The Chennai Corporation appears to have finally woken up to the fact that it has a problem, an urban nightmare in the form of T Nagar. It had asked the city-based firm of Jones Lang LaSalle Meghraj in collaboration with Hong Kong based Townland Consultants to submit a report on how to make the area more friendly to all stakeholders and less congested. The report has since been submitted and public consultations have begun.

Theyagaroya Nagar or T Nagar as it is better known, is an area that most people in the city would agree symbolises chaos. While it may be a shoppers’ paradise years of uncontrolled growth have made it an urban nightmare. The area near Panagal Park also serves as a vital traffic link and with increasing traffic density is choked for the better part of the day. One hundred thousand footfalls and three times that many vehicles moving around contribute to pollution making this the area with the maximum air-borne particulate matter in the whole city. Residents of the area have rightly declared that living there is a most stressful experience. In the past few years the area has also witnessed fire accidents caused by faulty planning of buildings. It is also well-known for illegal extensions and encroachments which are periodically removed in high-profile drives.

The inception plan document by the consultants envisages utilisation of T Nagar’s space in multiple levels. Rightfully recognising that even shoppers here view the place as somewhere to be rushed into and rushed out of in as short a time frame as possible, the plan calls for transit-oriented development. It states that one of the keys to making this a less stressed area is to plan for a good mass transport system which will ensure that transiting vehicles keep moving smoothly. It envisages a multi-level solution with malls atop flyovers, elevated areas, demarcated pedestrian walkways and traffic-calm localities. It aims to make T Nagar an aerial city.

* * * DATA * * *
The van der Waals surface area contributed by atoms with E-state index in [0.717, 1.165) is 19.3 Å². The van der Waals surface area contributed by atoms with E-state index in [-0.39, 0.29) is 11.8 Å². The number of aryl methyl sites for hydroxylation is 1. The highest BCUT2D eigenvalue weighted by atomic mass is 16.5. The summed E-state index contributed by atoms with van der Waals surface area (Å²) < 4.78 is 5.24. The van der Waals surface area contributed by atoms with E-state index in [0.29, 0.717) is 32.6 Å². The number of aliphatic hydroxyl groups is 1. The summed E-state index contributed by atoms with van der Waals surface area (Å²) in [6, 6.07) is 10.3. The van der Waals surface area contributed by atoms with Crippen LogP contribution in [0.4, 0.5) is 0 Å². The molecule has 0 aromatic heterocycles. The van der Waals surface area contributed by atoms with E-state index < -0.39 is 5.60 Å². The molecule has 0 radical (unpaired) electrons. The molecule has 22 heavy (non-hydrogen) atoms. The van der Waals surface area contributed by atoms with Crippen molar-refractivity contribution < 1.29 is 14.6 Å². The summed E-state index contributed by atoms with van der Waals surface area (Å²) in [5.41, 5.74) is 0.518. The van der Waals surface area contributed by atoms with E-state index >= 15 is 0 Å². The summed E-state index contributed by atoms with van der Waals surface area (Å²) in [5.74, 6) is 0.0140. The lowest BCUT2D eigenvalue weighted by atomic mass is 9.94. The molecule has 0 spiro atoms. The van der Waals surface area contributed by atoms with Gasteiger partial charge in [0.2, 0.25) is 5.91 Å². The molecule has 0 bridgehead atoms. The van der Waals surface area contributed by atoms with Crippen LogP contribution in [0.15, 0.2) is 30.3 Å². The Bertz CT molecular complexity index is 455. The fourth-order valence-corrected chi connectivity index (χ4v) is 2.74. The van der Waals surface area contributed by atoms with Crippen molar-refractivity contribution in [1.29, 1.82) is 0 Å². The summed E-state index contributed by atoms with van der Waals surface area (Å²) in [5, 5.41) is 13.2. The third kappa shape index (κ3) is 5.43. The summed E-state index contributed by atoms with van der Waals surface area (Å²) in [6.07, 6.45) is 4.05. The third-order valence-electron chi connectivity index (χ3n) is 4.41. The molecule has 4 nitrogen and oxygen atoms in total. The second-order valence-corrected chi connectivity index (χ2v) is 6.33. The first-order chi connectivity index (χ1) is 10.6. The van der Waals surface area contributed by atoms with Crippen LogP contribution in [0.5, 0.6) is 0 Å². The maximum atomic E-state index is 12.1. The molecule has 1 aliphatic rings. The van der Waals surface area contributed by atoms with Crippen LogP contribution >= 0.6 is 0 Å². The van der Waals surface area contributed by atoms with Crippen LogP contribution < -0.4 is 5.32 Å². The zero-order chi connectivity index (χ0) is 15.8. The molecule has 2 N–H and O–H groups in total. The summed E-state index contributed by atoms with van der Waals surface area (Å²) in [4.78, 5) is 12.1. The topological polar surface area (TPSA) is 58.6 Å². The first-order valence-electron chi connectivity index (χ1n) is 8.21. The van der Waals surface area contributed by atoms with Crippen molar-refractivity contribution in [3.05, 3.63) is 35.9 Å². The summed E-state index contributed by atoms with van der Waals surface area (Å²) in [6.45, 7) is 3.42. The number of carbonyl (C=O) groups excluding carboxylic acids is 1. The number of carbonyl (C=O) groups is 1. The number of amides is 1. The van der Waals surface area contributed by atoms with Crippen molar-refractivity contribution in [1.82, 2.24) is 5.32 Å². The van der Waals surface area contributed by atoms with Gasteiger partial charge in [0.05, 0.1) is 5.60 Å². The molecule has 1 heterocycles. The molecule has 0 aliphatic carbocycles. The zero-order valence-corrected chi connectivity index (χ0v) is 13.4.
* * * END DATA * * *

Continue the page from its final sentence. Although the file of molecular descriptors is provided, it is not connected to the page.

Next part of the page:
The public consultation exercise which began a few days ago highlighted several ground realities that need to be faced before the aerial city takes off. Residents have complained that they have not been considered as stakeholders as the plan talks of shops, shoppers, vehicle-users, hawkers and the staff of the establishments in the neighbourhood. They feel that the first step ought to be better traffic management in the area. Some called for the shifting of the bus terminus in T Nagar to Saidapet. This was immediately shot down by the Transport officials present. Such conflicts among the stakeholders will have to be resolved if any plan for improving T Nagar is to fructify. An inclusive solution is what will really help but the present plan looks for segregating of the various stakeholders.

Interestingly, while the first public consultation saw the participation by the Mayor, the Commissioner of the Corporation, police officers, Councillors and representatives of Metrowater, the CMDA was conspicuous by its absence. The reason given was that the CMDA has already given its nod and considers this to be a matter of local area development. How they can consider this to be so when the proposed changes will affect the Master Plan of the city is mysterious.

The plan is in its first stage of development. After public consultations it is expected to be tabled in the Corporation by June and then handed over to the Tamil Nadu Urban Infrastructure Financial Services Limited which will be the special purpose vehicle to oversee the development. The plan document is expected to soon be put up on the websites of the Corporation and the TNUIFSL.